Terrell and Stone claim that Gilbert actually wrote most of the songs on the album that are credited to Crow and four other members of the Music Club. "You can tell from listening to Giraffe or Toy Matinee that those are Kevin's songs," claims Stone.

Terrell says the other musicians and Bill Bottrell, the producer, demanded a writing credit, and thus a share of the royalties, in order to participate in the project. "Kevin was willing to surrender his stake at the time because he had no idea the album would be such a huge success."

Terrell adds, "Kevin saw it as an example of how people can change after a huge success. The Tuesday Music Club went from a bunch of people getting together to jam on Tuesday to a corporate machine in which he was steamrolled, as were many others. He watched A&M throw millions at this album, almost to turn it into a hit. He realized the record companies could turn who they want into superstars."

Stone also says that Crow betrayed Gilbert with her own record company. "When Sheryl Crow hit it big, Kevin realized he had to get his own record deal," explains Stone. "He realized he could walk into A&M and say, 'These are my songs.' But she told them that she was just being nice to everyone by mentioning him in the liner notes. She said he didn't have anything to do with these songs. That pissed him off and got him depressed."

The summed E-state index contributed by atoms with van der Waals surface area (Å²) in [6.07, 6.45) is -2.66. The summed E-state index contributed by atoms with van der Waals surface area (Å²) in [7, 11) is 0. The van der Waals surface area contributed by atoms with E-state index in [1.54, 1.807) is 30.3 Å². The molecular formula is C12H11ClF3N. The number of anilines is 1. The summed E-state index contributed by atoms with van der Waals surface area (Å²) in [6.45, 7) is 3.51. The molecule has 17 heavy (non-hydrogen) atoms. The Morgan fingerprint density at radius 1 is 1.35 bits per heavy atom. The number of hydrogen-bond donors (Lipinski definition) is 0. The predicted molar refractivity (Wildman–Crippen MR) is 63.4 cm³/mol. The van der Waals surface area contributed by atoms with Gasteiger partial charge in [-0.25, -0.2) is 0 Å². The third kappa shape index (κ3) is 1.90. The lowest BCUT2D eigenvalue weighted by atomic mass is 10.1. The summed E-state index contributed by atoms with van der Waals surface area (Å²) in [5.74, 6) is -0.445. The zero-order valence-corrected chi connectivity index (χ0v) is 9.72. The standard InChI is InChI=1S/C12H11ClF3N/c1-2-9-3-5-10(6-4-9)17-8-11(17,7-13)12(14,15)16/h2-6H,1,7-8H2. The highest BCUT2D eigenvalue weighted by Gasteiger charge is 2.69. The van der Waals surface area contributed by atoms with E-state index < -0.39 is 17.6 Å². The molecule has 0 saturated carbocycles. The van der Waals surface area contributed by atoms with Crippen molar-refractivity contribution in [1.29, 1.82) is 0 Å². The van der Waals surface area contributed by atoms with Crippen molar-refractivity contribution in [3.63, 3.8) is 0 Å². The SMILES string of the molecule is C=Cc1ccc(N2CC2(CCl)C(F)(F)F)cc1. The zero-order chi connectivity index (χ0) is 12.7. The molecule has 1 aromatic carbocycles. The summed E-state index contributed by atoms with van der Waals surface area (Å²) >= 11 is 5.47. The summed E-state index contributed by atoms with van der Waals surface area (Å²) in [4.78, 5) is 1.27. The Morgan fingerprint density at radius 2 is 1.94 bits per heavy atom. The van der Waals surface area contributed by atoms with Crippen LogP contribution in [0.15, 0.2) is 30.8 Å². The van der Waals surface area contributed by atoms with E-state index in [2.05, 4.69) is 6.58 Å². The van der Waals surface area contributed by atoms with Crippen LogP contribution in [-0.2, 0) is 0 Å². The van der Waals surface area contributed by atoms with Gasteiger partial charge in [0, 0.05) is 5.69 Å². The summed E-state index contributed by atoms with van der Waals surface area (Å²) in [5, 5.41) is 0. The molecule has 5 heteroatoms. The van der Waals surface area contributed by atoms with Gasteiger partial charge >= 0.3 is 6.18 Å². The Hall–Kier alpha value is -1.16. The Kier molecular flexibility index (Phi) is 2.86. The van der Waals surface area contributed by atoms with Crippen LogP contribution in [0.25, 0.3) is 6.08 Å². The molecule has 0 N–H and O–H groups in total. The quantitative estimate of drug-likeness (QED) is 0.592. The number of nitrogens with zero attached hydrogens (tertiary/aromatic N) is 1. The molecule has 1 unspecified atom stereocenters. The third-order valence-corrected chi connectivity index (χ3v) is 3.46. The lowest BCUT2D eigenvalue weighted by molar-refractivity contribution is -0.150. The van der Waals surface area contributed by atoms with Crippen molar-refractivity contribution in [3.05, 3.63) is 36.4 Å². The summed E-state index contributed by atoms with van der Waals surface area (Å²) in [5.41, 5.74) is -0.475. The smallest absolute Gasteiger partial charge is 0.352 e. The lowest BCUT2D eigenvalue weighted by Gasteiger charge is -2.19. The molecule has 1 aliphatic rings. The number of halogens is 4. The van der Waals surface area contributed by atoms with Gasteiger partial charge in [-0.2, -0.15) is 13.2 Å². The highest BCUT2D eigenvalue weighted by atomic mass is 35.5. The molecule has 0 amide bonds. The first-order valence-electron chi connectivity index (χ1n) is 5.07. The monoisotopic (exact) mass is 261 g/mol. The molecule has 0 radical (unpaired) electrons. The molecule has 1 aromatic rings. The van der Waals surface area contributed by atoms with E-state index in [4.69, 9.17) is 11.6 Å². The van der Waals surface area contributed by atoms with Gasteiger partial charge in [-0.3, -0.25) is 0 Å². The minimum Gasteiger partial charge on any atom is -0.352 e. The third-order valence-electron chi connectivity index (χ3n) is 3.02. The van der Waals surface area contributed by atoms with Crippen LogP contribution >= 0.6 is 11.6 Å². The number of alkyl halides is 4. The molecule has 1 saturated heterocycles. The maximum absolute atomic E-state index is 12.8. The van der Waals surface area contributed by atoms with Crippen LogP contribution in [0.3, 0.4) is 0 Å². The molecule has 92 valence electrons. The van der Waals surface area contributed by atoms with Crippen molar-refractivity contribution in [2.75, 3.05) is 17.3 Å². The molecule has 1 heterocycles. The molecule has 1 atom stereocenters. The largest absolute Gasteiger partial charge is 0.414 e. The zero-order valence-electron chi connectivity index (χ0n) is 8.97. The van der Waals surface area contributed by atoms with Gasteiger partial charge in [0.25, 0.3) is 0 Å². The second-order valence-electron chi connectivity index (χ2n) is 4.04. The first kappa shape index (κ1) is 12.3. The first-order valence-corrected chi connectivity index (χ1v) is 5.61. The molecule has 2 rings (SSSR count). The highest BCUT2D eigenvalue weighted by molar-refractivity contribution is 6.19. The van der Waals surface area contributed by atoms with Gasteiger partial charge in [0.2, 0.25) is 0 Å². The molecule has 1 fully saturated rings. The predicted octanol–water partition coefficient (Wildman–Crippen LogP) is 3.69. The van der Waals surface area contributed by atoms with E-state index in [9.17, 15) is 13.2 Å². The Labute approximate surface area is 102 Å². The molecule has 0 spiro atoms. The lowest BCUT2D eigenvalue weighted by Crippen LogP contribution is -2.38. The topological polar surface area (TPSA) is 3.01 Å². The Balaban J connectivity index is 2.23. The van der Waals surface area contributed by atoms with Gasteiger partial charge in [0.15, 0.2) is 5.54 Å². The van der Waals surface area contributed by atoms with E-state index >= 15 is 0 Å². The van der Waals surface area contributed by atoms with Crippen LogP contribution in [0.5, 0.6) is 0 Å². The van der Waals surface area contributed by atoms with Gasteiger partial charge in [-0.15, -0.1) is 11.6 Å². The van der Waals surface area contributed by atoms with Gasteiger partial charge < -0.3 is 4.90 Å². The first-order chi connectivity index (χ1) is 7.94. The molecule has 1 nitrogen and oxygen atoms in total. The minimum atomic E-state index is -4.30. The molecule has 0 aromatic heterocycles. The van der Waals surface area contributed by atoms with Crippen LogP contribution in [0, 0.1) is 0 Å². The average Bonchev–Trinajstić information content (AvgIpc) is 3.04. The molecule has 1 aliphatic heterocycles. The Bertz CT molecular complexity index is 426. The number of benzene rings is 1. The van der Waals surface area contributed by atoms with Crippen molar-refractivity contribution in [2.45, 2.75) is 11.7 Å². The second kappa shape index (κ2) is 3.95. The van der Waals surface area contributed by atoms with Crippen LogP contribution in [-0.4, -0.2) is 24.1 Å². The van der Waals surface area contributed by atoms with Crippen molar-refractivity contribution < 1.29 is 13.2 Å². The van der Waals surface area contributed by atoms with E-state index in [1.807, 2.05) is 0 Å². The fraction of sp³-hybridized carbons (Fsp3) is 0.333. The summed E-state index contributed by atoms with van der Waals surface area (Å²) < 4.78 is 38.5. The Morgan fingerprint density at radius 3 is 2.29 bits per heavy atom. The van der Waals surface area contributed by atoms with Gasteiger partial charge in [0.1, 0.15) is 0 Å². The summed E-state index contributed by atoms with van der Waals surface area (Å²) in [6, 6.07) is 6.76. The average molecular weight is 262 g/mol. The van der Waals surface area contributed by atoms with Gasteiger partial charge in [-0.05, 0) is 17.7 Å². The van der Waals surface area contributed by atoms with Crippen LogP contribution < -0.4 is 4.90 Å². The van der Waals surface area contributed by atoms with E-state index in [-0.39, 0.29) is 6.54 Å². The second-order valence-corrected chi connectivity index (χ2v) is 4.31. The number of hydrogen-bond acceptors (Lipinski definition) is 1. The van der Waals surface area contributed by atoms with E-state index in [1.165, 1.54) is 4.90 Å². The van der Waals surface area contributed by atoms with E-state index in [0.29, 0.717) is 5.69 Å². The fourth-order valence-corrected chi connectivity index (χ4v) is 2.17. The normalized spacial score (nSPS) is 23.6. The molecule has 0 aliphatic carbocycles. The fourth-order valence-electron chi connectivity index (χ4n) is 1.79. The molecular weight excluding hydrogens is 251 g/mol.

A publicity person at A&M Records in Hollywood said Crow had no comment on Gilbert's death.

Ultimately, Gilbert received a Grammy for co-writing Crow's smash hit "All I Wanna Do." Terrell says that at the time he had gone into serious debt to build his own studio, to the point that he lived in it on a mattress. The royalties from Crow's album helped him find a place to live, and he began working on his own career.

Gilbert released a solo album, Thud, which fared poorly on a small label. At the time of his death, he was working on an album with ex­4 Non Blondes singer Linda Perry. Terrell says he had also completed an album with a group called Kaviar and a concept album about "a boy from the sticks who goes to the big city to become a rock star."

Gilbert was a big fan of the rock group Genesis when it was headed by Peter Gabriel, and wowed crowds with his performance of Genesis covers. According to friends, he was scheduled to fly to London the week after his death to audition to replace Phil Collins in the seminal prog-rock group.

Wilson says that Crow played only a minor role in Gilbert's life. "He did a lot of commercial stuff because it was extremely lucrative. He was in such demand, a real Renaissance man. He could pick up any instrument and just start playing it."

Terrell says Gilbert had a moody streak that led to frictions with the big studios. He says Gilbert had been diagnosed as a manic-depressive. "He could be several people in one. He had his goofy side, his intense, perfectionist side, his manic genius side. Other times he would just disappear for a week. Many people in the music business ultimately gave up on working with him because of his inconsistency. When he was looking for a record deal, the word got around that he was more trouble than he was worth. But I think anybody with raw genius has that."

"He always seemed just on the outside," Terrell says of his friend. "He could always get work, but could never break through completely for himself. It was frustrating for him to always be on the edge of success."

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From the August 1-7, 1996 issue of Metro